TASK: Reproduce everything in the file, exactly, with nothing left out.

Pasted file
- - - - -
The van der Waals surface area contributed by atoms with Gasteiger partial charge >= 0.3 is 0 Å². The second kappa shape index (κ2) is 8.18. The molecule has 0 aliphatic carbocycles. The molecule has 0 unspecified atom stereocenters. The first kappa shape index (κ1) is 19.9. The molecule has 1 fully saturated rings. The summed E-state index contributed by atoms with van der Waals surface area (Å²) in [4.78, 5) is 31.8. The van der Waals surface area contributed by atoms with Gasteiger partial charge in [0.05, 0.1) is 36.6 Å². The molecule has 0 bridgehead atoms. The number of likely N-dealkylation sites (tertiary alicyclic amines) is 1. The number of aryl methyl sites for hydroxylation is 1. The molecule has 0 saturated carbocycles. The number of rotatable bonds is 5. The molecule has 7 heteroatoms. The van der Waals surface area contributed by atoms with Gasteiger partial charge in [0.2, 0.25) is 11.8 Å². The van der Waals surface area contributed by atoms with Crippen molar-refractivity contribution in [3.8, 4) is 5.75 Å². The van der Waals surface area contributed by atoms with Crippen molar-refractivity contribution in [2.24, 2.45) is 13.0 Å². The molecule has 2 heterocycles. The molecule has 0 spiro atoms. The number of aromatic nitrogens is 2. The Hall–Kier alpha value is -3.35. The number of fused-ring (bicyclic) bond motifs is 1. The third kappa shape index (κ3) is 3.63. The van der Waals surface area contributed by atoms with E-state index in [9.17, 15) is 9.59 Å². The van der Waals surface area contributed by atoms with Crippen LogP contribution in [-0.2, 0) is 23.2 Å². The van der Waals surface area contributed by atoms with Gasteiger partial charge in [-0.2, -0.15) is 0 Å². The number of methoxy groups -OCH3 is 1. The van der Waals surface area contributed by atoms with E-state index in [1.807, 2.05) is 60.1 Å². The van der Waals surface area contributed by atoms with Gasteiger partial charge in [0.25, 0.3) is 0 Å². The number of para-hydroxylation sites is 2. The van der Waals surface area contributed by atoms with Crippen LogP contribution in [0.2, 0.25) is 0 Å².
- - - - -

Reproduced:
The van der Waals surface area contributed by atoms with Gasteiger partial charge >= 0.3 is 0 Å². The second kappa shape index (κ2) is 8.18. The molecule has 0 aliphatic carbocycles. The molecule has 0 unspecified atom stereocenters. The first kappa shape index (κ1) is 19.9. The molecule has 1 fully saturated rings. The summed E-state index contributed by atoms with van der Waals surface area (Å²) in [4.78, 5) is 31.8. The van der Waals surface area contributed by atoms with Gasteiger partial charge in [0.05, 0.1) is 36.6 Å². The molecule has 0 bridgehead atoms. The number of likely N-dealkylation sites (tertiary alicyclic amines) is 1. The number of aryl methyl sites for hydroxylation is 1. The molecule has 0 saturated carbocycles. The number of rotatable bonds is 5. The molecule has 7 heteroatoms. The van der Waals surface area contributed by atoms with Gasteiger partial charge in [0.2, 0.25) is 11.8 Å². The van der Waals surface area contributed by atoms with Crippen molar-refractivity contribution in [3.8, 4) is 5.75 Å². The van der Waals surface area contributed by atoms with Crippen molar-refractivity contribution in [2.24, 2.45) is 13.0 Å². The molecule has 2 heterocycles. The molecule has 0 spiro atoms. The number of aromatic nitrogens is 2. The Hall–Kier alpha value is -3.35. The number of fused-ring (bicyclic) bond motifs is 1. The third kappa shape index (κ3) is 3.63. The van der Waals surface area contributed by atoms with E-state index in [9.17, 15) is 9.59 Å². The van der Waals surface area contributed by atoms with Crippen LogP contribution in [-0.2, 0) is 23.2 Å². The van der Waals surface area contributed by atoms with Gasteiger partial charge in [-0.2, -0.15) is 0 Å². The number of methoxy groups -OCH3 is 1. The van der Waals surface area contributed by atoms with E-state index in [1.807, 2.05) is 60.1 Å². The van der Waals surface area contributed by atoms with Gasteiger partial charge in [0.25, 0.3) is 0 Å². The number of para-hydroxylation sites is 2. The van der Waals surface area contributed by atoms with Crippen LogP contribution in [0.2, 0.25) is 0 Å².